Sweden-based automotive safety systems manufacturer Autoliv is showcasing a new vacuum braking system – the Torricelli brake – developed to significantly reduce the stopping distance for autonomous emergency braking (AEB) in vehicles.
The Torricelli brake is a vacuum-induced plate underneath a vehicle, which sucks down into the track during an emergency braking situation.
The innovation could transform traffic safety in urban environments, says Autoliv, further highlighting that tests have proven that the Torricelli brake decreases braking distances by up to 40% at speeds of up to 70 km/h.
The technology was developed at Autoliv’s research plant in Vårgårda, Sweden. The brake technology is named after seventeenth century Italian physicist Evangelista Torricelli, who was known for clinically accounting the vacuum and for inventing the barometer.
Autoliv stresses that many car accidents are caused by late braking using insufficient force, adding that a driver may brake too late for several reasons, such as poor visibility, when a driver is inattentive or distracted, or when a pedestrian crosses the street without paying attention.
With this in mind, several car manufacturers now offer AEB systems. “Autoliv’s revolutionary Torricelli brake will radically enhance the efficiency of AEB systems by dramatically reducing braking distances,” states the company.
Autoliv further explains that the Torricelli brake is connected to the automatic breaking system, which, in turn, is rigged to detect hazards ahead. The patented solution uses a 0.3 m2 vacuum plate underneath the vehicle, which activates in 0.1 seconds and produces a downforce of 15 000 N independently from the tyre-to-track friction. This reduces stopping distances on wet and dry asphalt.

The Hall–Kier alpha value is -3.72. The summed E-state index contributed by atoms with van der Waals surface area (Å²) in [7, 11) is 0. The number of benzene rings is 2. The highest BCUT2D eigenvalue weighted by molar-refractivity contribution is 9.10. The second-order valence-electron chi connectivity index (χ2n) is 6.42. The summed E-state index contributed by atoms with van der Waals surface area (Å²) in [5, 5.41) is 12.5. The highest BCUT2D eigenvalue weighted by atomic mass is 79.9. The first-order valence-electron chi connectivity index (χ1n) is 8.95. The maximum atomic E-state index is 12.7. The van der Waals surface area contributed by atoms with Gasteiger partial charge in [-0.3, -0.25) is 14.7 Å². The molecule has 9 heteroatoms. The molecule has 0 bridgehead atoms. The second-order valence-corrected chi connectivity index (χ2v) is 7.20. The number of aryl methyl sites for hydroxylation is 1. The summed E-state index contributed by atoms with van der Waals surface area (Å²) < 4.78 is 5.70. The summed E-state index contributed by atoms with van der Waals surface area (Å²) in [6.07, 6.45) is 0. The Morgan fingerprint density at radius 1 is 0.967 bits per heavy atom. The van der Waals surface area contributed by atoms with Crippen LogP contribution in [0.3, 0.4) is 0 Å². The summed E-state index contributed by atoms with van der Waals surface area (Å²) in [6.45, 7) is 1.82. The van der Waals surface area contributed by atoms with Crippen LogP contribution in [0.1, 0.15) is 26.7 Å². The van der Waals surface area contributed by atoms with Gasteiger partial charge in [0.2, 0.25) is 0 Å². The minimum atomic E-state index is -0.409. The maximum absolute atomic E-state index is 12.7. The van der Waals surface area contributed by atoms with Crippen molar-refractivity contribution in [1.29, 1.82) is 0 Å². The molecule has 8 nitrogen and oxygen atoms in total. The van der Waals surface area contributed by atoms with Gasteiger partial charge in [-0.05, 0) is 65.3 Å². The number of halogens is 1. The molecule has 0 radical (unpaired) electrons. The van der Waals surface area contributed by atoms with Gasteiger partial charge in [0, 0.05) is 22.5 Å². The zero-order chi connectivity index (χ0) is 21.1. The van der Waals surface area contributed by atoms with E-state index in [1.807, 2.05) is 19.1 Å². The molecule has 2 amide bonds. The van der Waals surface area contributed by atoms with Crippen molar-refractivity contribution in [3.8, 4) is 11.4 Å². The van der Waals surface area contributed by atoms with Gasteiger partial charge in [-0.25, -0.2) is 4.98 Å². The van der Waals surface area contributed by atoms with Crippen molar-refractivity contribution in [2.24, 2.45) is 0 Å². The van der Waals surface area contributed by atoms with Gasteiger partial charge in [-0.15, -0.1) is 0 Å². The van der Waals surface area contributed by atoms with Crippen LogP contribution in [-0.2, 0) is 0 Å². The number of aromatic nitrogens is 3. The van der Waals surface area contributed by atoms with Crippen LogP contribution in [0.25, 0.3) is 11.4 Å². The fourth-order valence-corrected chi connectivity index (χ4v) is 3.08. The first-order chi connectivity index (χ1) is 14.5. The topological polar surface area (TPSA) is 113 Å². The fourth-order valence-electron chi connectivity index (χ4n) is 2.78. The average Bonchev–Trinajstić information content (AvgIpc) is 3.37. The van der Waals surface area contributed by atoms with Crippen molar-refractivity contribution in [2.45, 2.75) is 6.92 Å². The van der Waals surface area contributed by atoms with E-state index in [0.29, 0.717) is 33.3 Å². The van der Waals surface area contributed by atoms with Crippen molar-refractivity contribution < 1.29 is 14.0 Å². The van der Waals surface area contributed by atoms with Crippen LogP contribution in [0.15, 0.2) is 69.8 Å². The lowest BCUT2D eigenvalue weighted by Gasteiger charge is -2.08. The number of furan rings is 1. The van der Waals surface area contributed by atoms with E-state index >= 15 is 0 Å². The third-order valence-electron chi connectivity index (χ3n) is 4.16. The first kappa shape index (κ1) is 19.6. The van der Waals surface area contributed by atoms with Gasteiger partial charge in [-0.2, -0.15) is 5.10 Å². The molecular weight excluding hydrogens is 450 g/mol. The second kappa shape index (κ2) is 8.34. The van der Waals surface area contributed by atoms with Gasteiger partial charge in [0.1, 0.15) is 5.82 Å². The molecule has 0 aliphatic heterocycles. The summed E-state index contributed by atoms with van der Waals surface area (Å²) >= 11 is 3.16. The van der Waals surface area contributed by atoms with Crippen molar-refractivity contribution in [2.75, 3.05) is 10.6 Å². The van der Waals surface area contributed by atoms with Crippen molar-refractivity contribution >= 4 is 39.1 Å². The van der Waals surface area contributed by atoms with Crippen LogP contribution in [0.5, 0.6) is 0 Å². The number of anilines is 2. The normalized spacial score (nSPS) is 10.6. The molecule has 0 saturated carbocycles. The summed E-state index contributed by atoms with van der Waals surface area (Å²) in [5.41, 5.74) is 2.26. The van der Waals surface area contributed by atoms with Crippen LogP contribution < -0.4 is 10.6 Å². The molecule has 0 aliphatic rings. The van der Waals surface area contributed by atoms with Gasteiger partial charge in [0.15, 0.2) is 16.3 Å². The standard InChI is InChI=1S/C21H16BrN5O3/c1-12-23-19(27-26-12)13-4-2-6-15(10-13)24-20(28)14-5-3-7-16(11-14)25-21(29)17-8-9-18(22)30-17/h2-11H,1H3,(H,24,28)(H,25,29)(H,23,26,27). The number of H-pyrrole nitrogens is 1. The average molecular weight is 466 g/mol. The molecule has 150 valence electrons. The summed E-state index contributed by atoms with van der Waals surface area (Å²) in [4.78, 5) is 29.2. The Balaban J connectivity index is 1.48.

Meanwhile, Autoliv has put a maximum speed limit for activating the system at 70 km/h, owing to the effectiveness and force of the system. Consequently, the Torricelli brake will mainly be applicable in urban environments, where pedestrians, inattentive children or cyclists could be avoided, for example.
“Even if there are several steps ahead before the Torricelli brake could be put into full-scale production, this is undoubtedly an example of how future innovations can revolutionise traffic safety and save more lives, particularly in urban environments,” says Autoliv research head Ola Boström.
“[However,] the main hindrance for . . . implementation of the Torricelli brake is simply that it is too efficient. To complement existing safety equipment, other safety details, such as belt tighteners or seat belts also need to be updated – owing to the major braking force of the Torricelli brake system,” adds Boström.
While he does not want to speculate on whether the industry is ready to embrace the Torricelli brake, Boström notes that the company has showcased the system for a small number of manufacturers and gained substantial interest with this innovation.